WIDE ANGLE viewers often ask what they can do to help. It is our policy not to give out personal contact information of people appearing in our programs to viewers or anyone else. We do offer a short list below of organizations working to promote education in the countries featured in Time for School. We offer this as a resource to viewers. We are not affiliated with any of the organizations listed, nor do their views represent our own or those of PBS.
Central Asia Institute
Promotes and supports community-based education, especially for girls, in remote regions of Pakistan and Afghanistan.
Revolutionary Association of the Women of Afghanistan (RAWA)
The oldest organization of Afghan women struggling for peace, freedom, democracy and women’s rights; has run clandestine literacy programs and home-based schools for women, and hopes to start building “free and modern” schools – especially for women – in the future.
Global relief and development organization that helps people build secure, productive and just communities, including agricultural schools in Afghanistan that teach modern farm practices.
FADEC (Femmes Actrices de Développement Communautaire/Women Actors in Community Development)
FADEC works with Nanavi, the Beninese student in Time for School, and other girls in her village, to improve access to education. Email: Fadecd@gmail.com.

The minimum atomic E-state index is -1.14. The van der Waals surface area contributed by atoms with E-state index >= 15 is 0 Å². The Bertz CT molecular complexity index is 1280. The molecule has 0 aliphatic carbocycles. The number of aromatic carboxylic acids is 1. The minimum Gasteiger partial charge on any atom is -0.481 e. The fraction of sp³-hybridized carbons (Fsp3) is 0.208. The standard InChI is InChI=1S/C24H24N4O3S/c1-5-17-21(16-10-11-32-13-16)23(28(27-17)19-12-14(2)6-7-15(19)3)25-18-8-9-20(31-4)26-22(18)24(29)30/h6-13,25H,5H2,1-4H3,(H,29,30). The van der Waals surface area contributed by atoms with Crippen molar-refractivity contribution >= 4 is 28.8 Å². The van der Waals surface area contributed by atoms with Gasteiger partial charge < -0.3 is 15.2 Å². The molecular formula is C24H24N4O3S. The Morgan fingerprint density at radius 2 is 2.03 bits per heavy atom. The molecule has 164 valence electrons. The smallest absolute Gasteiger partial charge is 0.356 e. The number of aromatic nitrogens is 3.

Created by Beninese singer Angelique Kidjo to support both secondary school and higher education for girls in Africa.
Two Brothers Foundation
Provides educational opportunities in Rocinha, one of the biggest favelas in Rio de Janeirio, through local and international community service and cultural exchange.
One of the major NGOs in Rio de Janeiro that is fighting the growing armed violence, social exclusion and poor education in Rio’s lowest income neighborhoods, like Rocinha.
Works to eliminate long term poverty to some of the world’s most vulnerable children through the building of social enterprise and development programs. In the past, the Sumerian Foundation has provided resources to Ayany Primary school, the school that Joab attends in Time for School.
Children of Kibera
Started by a Kibera-born U.S. high school teacher to provide educational opportunities for orphans and vulnerable children in Nairobi’s largest slum, Kibera.
After watching Time for School, a group of students from Lawrence Middle School in Long Island, NY, wanted to do something to help Joab, the Kenyan boy in the film, and his classmates at Ayany Primary School in Nairobi. After conferring with Joab’s teacher about the school’s needs, they decided to raise money to build a library for the school. They have raised $8000 towards their goal of $15,000. To contribute to this project, send your donation to the attention of Karen Weiner (the Lawrence Middle School teacher who sponsors the organization) at:
Lawrence Middle School
Lawrence, NY 11559.
Include the words “Kenya Krew” in the memo line.
Operating on the principle that “solutions to rural problem lie within the community,” the organization seeks to improve, girls’ education, health & sanitation, rural unemployment, and environmental issues.
Established in 1994 to provide education to the children in the slums of Mumbai city, Pratham now reaches millions of children living both in rural and urban areas, providing pre-school education, reading and literacy programs, vocational training, early childhood care, and urban learning centers.
Building Tomorrow works with students in the U.S. to raise awareness and funds for the education of underserved children in sub-Saharan Africa.